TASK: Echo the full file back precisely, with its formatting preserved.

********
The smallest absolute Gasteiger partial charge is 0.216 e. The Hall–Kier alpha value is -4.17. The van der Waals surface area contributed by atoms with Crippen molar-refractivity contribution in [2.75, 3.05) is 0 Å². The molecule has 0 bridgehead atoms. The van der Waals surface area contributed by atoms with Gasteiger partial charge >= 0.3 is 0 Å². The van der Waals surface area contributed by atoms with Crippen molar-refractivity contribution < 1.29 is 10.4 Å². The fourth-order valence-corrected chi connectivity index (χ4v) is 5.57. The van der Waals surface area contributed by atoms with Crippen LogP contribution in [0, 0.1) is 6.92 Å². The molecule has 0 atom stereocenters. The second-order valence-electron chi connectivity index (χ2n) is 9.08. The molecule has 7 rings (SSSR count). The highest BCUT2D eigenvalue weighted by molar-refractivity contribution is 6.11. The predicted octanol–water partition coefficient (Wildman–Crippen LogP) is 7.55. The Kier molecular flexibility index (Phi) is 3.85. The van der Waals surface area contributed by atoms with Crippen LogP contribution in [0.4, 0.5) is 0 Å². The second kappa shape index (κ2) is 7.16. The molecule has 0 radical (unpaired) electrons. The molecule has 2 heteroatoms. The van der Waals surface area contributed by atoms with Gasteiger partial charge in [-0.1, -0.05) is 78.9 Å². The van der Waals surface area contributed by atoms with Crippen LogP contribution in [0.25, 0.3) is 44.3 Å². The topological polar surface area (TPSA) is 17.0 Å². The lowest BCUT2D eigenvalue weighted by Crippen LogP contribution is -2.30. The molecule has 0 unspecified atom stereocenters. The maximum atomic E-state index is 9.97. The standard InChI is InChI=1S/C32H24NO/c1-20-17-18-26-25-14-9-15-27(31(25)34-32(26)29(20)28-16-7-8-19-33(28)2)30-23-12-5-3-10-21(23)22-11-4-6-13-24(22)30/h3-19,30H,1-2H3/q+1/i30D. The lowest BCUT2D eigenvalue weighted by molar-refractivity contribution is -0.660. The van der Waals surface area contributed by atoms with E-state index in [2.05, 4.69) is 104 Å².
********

The smallest absolute Gasteiger partial charge is 0.216 e. The Hall–Kier alpha value is -4.17. The van der Waals surface area contributed by atoms with Crippen molar-refractivity contribution in [2.75, 3.05) is 0 Å². The molecule has 0 bridgehead atoms. The van der Waals surface area contributed by atoms with Gasteiger partial charge >= 0.3 is 0 Å². The van der Waals surface area contributed by atoms with Crippen molar-refractivity contribution < 1.29 is 10.4 Å². The fourth-order valence-corrected chi connectivity index (χ4v) is 5.57. The van der Waals surface area contributed by atoms with Crippen LogP contribution in [0, 0.1) is 6.92 Å². The molecule has 0 atom stereocenters. The second-order valence-electron chi connectivity index (χ2n) is 9.08. The molecule has 7 rings (SSSR count). The highest BCUT2D eigenvalue weighted by molar-refractivity contribution is 6.11. The predicted octanol–water partition coefficient (Wildman–Crippen LogP) is 7.55. The Kier molecular flexibility index (Phi) is 3.85. The van der Waals surface area contributed by atoms with Crippen LogP contribution in [0.4, 0.5) is 0 Å². The second kappa shape index (κ2) is 7.16. The molecule has 0 radical (unpaired) electrons. The molecule has 2 heteroatoms. The van der Waals surface area contributed by atoms with Gasteiger partial charge in [-0.1, -0.05) is 78.9 Å². The van der Waals surface area contributed by atoms with Crippen LogP contribution in [0.25, 0.3) is 44.3 Å². The topological polar surface area (TPSA) is 17.0 Å². The lowest BCUT2D eigenvalue weighted by Crippen LogP contribution is -2.30. The molecule has 0 unspecified atom stereocenters. The maximum atomic E-state index is 9.97. The standard InChI is InChI=1S/C32H24NO/c1-20-17-18-26-25-14-9-15-27(31(25)34-32(26)29(20)28-16-7-8-19-33(28)2)30-23-12-5-3-10-21(23)22-11-4-6-13-24(22)30/h3-19,30H,1-2H3/q+1/i30D. The lowest BCUT2D eigenvalue weighted by molar-refractivity contribution is -0.660. The van der Waals surface area contributed by atoms with E-state index in [2.05, 4.69) is 104 Å².